MAIG is at it again, trying to convince people that dangerous weapons are going to fall into the hands of dangerous people leading to more violence, mass shootings, blood in the streets, crop failures, cats and dogs living together. Or something. Their latest release (FBI Data Show Gun Background Checks Still Undermined By Information Gaps Six Months After Senate Probed Flaws) starts out, “Many states and federal agencies are still failing to share records about dangerous individuals with [NICS]” . . .
The update comes six months after gun violence survivors urged a Senate committee to improve the system at a congressional hearing on the 2011 mass shooting in Tucson, Arizona. The shooter had a history of disturbing behavior and a drug arrest record, but passed a background check before buying the guns[sic] he used to kill six people and wound 13 others …
While the antis go on and on about how they aren’t really against all guns and all gun owners, close reading of their statements will often give you glimpses of their real agenda. The shooter had a history of disturbing behavior and a drug arrest record, but passed a background check looks quite reasonable on its face, but think about it for a moment.
Although arrested, he was never actually convicted of any crime, drug-related or otherwise. I guess MAIG believes that we peasants should all be considered guilty until proven innocent. Second his disturbing behavior, while sufficient to get him removed from college never actually led to his being adjudicated a threat to himself or others.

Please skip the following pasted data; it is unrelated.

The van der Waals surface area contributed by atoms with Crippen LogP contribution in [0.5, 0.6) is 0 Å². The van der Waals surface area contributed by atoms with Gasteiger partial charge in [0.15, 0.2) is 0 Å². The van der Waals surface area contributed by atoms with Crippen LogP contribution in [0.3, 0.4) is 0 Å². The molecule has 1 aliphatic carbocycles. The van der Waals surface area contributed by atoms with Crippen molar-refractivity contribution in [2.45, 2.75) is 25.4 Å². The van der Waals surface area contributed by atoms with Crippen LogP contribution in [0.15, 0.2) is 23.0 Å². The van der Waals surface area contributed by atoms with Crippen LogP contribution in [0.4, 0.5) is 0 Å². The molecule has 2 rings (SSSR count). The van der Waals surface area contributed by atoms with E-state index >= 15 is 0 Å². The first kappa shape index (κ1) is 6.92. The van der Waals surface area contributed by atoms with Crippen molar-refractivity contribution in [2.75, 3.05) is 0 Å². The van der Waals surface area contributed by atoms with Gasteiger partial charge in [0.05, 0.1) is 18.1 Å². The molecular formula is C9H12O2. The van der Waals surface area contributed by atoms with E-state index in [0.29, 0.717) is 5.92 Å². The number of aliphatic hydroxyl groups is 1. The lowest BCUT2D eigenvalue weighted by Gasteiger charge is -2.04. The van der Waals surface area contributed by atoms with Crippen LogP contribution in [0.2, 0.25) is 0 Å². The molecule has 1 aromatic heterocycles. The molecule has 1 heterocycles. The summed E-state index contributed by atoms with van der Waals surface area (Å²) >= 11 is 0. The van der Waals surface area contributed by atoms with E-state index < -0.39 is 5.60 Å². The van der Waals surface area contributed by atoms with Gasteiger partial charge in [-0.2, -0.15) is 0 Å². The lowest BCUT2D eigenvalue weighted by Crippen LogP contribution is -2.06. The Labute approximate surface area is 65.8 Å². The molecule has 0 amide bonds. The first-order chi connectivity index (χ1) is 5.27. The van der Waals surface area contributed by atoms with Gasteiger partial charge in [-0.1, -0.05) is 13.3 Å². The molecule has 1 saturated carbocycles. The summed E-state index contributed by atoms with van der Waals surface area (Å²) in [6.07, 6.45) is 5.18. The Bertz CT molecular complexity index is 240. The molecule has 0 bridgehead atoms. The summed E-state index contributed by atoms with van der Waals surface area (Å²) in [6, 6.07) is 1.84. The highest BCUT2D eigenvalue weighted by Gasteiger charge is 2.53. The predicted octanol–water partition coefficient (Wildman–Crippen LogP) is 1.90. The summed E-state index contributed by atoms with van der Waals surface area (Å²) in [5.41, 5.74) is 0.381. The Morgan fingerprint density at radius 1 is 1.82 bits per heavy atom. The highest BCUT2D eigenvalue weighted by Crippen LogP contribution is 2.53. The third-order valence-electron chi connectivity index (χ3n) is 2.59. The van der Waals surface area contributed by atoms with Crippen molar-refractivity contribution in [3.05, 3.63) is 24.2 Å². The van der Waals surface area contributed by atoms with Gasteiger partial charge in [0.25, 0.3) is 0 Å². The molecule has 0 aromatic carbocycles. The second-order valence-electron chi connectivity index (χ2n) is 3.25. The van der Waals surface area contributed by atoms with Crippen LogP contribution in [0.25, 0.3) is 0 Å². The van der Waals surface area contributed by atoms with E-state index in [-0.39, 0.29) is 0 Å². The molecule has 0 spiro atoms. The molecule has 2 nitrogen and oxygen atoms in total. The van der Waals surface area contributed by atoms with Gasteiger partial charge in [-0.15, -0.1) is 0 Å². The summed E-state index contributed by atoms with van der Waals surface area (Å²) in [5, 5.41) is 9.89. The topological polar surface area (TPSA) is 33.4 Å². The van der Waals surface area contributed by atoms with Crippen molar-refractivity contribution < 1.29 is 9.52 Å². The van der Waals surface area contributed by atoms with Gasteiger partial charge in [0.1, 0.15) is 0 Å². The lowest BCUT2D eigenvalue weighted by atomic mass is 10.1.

MAIG continues to explain just how many states and federal agencies are failing to provide the required records to NICS (mentioning that the VA has provided almost 100% of the federal records; see here for why that might be a problem) before suggesting their fix for the “problem”:
Leaders of the bipartisan Mayors Against Illegal Guns coalition urged Congress to pass the Fix Gun Checks Act (H.R.1781/S.436), which would increase incentives for states to comply with federal record reporting targets and require background checks for all gun sales.
Again, for those who don’t believe that such checks are worthless, wasteful, insulting and unconstitutional, fixing gun checks probably sounds like a good idea. But as always, the devil is in the details. So just what are this bill’s details?
Well, one of the first items to catch my eye was in Section 101(b) Penalties. Basically it says that if states don’t toe the line, they’ll lose out on some federal largesse. It sets out specific goals and specific penalties which are applied even-handedly across all states.
Or, not. There is a weasel clause in section (3) which permits the AG to significantly reduce the penalty for states that convince him they’re trying really hard to comply. So who here thinks that this provision wouldn’t be used as a club to punish states that piss off the President or AG? Anyone?